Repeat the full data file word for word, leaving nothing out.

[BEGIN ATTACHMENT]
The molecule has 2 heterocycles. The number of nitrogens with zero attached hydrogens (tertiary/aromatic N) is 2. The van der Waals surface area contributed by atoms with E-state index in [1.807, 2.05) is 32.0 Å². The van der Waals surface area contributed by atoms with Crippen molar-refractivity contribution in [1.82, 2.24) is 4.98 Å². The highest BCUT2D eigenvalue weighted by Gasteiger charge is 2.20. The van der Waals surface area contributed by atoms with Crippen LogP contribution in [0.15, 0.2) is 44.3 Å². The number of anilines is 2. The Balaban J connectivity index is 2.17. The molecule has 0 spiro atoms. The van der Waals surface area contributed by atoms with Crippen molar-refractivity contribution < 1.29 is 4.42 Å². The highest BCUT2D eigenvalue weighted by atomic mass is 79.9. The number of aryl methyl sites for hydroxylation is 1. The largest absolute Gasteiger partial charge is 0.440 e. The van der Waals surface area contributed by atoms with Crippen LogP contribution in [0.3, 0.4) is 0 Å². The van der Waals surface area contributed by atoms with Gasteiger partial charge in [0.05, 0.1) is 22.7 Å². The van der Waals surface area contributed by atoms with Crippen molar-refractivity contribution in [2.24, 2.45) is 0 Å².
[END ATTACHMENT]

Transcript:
The molecule has 2 heterocycles. The number of nitrogens with zero attached hydrogens (tertiary/aromatic N) is 2. The van der Waals surface area contributed by atoms with E-state index in [1.807, 2.05) is 32.0 Å². The van der Waals surface area contributed by atoms with Crippen molar-refractivity contribution in [1.82, 2.24) is 4.98 Å². The highest BCUT2D eigenvalue weighted by Gasteiger charge is 2.20. The van der Waals surface area contributed by atoms with Crippen LogP contribution in [0.15, 0.2) is 44.3 Å². The number of anilines is 2. The Balaban J connectivity index is 2.17. The molecule has 0 spiro atoms. The van der Waals surface area contributed by atoms with Crippen molar-refractivity contribution < 1.29 is 4.42 Å². The highest BCUT2D eigenvalue weighted by atomic mass is 79.9. The number of aryl methyl sites for hydroxylation is 1. The largest absolute Gasteiger partial charge is 0.440 e. The van der Waals surface area contributed by atoms with Crippen LogP contribution in [0.3, 0.4) is 0 Å². The van der Waals surface area contributed by atoms with Gasteiger partial charge in [0.05, 0.1) is 22.7 Å². The van der Waals surface area contributed by atoms with Crippen molar-refractivity contribution in [2.24, 2.45) is 0 Å².